From 1239, Raynaud, the Bishop of Quimper, decided on the building of a new chancel destined to replace that of the Romanesque era. He therefore started, in the far west, the construction of a great Gothic cathedral which would inspire cathedral reconstructions in the Ile de France and would in turn become a place of experimentation from where would later appear ideas adopted by the whole of lower Brittany. The date of 1239 marks the Bishop’s decision and does not imply an immediate start to construction. Observation of the pillar profiles, their bases, the canopies, the fitting of the ribbed vaults of the ambulatory or the alignment of the bays leads us to believe, however, that the construction was spread out over time.

The four circular pillars mark the start of the building site, but the four following adopt a lozenge-shaped layout which could indicate a change of project manager. The clumsiness of the vaulted archways of the north ambulatory, the start of the ribbed vaults at the height of the south ambulatory or the choice of the vaults descending in spoke-form from the semi-circle which allows the connection of the axis chapel to the choir – despite the manifest problems of alignment – conveys the hesitancy and diverse influences in the first phase of works which spread out until the start of the 14th century.

At the same time as this facade was built (to which were added the north and south gates) the building of the nave started in the east and would finish by 1460. The nave is made up of six bays with one at the level of the facade towers and flanked by double aisles – one wide and one narrow (split into side chapels) – in an extension of the choir arrangements.

The choir presents four right-hand bays with ambulatory and side chapels. It is extended towards the east of 3-sided chevet which opens onto a semi-circle composed of five chapels and an apsidal chapel of two bays and a flat chevet consecrated to Our Lady.

The three-level elevation with arches, triforium and galleries seems more uniform and expresses anglo-Norman influence in the thickness of the walls (Norman passageway at the gallery level) or the decorative style (heavy mouldings, decorative frieze under the triforium). This building site would have to have been overseen in one shot. Undoubtedly interrupted by the war of Succession (1341-1364) it draws to a close with the building of the lierne vaults (1410) and the fitting of stained-glass windows. Bishop Bertrand de Rosmadec and Duke Jean V, whose coat of arms would decorate these vaults, finished the chancel before starting on the building of the facade and the nave.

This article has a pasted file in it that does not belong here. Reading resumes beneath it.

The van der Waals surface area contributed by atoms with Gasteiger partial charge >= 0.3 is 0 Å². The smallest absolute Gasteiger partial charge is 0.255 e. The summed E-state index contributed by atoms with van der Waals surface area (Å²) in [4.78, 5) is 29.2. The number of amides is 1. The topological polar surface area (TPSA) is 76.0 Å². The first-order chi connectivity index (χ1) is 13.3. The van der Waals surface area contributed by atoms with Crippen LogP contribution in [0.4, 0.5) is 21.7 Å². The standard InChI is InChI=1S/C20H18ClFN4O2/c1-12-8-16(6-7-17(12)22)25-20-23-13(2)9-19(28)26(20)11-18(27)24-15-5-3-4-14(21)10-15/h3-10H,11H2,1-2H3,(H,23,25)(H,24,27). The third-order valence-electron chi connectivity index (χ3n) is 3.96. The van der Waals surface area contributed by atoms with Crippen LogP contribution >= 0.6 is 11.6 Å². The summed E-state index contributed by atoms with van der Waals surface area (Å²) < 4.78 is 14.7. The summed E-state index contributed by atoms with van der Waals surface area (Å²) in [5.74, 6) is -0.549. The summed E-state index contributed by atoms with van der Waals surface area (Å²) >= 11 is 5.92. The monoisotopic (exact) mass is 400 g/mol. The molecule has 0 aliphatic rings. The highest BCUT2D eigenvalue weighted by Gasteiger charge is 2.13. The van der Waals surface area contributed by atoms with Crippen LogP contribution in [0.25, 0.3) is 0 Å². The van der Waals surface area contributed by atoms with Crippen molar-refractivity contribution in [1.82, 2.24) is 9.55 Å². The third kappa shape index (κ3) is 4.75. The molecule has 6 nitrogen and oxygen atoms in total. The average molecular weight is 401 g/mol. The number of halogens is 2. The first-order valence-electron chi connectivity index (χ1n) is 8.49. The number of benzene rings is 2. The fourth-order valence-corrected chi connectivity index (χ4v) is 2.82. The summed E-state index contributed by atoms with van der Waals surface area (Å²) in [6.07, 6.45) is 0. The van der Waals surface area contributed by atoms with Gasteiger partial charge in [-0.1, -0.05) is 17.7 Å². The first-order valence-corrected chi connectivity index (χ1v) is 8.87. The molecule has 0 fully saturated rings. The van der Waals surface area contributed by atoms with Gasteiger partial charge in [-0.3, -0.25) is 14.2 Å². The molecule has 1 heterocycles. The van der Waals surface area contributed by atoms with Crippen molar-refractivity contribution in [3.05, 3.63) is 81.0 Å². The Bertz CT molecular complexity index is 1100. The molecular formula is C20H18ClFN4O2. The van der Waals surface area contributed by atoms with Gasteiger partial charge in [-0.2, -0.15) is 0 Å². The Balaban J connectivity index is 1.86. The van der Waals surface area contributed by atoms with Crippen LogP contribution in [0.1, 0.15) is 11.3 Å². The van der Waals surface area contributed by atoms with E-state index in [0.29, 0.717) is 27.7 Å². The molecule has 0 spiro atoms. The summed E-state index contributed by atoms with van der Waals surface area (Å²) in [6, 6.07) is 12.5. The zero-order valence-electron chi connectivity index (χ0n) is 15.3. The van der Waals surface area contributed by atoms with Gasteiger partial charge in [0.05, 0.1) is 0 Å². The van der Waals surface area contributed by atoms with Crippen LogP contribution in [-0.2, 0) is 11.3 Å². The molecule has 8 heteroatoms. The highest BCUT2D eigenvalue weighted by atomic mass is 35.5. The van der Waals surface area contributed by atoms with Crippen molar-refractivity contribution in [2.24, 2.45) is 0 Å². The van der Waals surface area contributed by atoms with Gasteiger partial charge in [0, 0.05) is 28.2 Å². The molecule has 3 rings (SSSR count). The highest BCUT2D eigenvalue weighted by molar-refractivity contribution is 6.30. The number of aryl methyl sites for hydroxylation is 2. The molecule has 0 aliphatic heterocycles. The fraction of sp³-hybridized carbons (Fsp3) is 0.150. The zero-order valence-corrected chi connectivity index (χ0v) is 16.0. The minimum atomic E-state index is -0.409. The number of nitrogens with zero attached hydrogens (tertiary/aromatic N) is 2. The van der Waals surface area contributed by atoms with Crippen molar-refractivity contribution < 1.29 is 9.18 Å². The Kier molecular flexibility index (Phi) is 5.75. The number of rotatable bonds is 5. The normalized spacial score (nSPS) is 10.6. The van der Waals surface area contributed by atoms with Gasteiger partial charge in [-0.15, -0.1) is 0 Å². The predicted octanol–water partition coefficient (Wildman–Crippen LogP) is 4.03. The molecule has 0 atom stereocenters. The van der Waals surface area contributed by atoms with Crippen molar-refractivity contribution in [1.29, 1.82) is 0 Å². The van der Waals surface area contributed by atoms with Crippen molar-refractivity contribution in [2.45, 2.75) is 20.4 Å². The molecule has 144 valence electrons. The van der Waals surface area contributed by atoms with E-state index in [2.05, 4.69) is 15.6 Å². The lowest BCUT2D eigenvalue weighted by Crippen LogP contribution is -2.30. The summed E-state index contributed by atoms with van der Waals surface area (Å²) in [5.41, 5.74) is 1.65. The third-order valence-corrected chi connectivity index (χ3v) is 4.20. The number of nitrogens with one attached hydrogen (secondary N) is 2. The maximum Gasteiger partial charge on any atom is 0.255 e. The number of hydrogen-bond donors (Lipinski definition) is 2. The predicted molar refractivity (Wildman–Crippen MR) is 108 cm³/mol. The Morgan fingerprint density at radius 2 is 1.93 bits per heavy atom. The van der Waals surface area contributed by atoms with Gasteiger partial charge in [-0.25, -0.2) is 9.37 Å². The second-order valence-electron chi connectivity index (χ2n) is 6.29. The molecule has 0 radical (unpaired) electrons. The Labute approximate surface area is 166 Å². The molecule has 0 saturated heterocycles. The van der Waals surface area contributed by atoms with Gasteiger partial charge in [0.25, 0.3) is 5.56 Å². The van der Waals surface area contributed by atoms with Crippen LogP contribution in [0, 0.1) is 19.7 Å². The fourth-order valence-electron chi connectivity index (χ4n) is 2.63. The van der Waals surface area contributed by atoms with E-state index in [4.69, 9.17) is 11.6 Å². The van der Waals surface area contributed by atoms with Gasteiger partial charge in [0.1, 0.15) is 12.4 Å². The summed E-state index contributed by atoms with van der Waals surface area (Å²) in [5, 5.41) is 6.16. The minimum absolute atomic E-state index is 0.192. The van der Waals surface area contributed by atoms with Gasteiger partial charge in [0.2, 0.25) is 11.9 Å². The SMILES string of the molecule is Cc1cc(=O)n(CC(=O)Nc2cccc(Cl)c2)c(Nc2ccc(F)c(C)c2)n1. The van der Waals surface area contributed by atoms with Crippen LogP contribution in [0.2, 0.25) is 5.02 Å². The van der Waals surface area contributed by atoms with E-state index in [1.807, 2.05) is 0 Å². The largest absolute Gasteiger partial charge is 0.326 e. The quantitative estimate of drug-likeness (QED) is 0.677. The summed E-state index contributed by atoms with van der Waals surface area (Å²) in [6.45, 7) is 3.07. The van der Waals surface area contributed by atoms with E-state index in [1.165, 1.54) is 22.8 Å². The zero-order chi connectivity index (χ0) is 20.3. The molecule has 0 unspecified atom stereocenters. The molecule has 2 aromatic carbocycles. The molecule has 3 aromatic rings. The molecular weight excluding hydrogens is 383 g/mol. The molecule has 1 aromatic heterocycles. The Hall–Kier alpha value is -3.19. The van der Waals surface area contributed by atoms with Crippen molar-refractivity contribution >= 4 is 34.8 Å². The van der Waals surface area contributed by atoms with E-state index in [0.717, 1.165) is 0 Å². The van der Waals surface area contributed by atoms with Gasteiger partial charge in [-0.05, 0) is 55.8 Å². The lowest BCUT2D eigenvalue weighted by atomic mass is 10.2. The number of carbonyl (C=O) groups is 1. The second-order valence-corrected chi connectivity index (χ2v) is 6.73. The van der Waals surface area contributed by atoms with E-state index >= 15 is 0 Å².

Isolated from its environment in the 19th century, the cathedral was – on the contrary – originally very linked to its surroundings. Its site and the orientation of the facade determined traffic flow in the town. Its positioning close to the south walls resulted in particuliarities such as the transfer of the side gates on to the north and south facades of the towers: the southern portal of Saint Catherine served the bishop’s gate and the hospital located on the left bank (the current Préfecture) and the north gate was the baptismal porch – a true parish porch with its benches and alcoves for the Apostles’ statues turned towards the town, completed by an ossuary (1514).

The west porch finds its natural place between the two towers. The entire aesthetic of these three gates springs from the Flamboyant era: trefoil, curly kale, finials, large gables which cut into the mouldings and balustrades. Pinnacles and recesses embellish the buttresses whilst an entire bestiary appears: monsters, dogs, mysterious figures, gargoyles, and with them a whole imaginary world promoting a religious and political programme. Even though most of the saints statues have disappeared an armorial survives which makes the doors of the cathedral one of the most beautiful heraldic pages imaginable: ducal ermine, the Montfort lion, Duchess Jeanne of France’s coat of arms side by side with the arms of the Cornouaille barons with their helmets and crests. One can imagine the impact of this sculpted decor with the colour and gilding which originally completed it.

At the start of the 16th century the construction of the spires was being prepared when building was interrupted, undoubtedly for financial reasons. Small conical roofs were therefore placed on top of the towers. The following centuries were essentially devoted to putting furnishings in place (funeral monuments, altars, statues, organs, pulpit). Note the fire which destroyed the spire of the transept cross in 1620 as well as the ransacking of the cathedral in 1793 when nearly all the furnishings disappeared in a « bonfire of the saints ».

The 19th century would therefore inherit an almost finished but mutilated building and would devote itself to its renovation according to the tastes and theories of the day.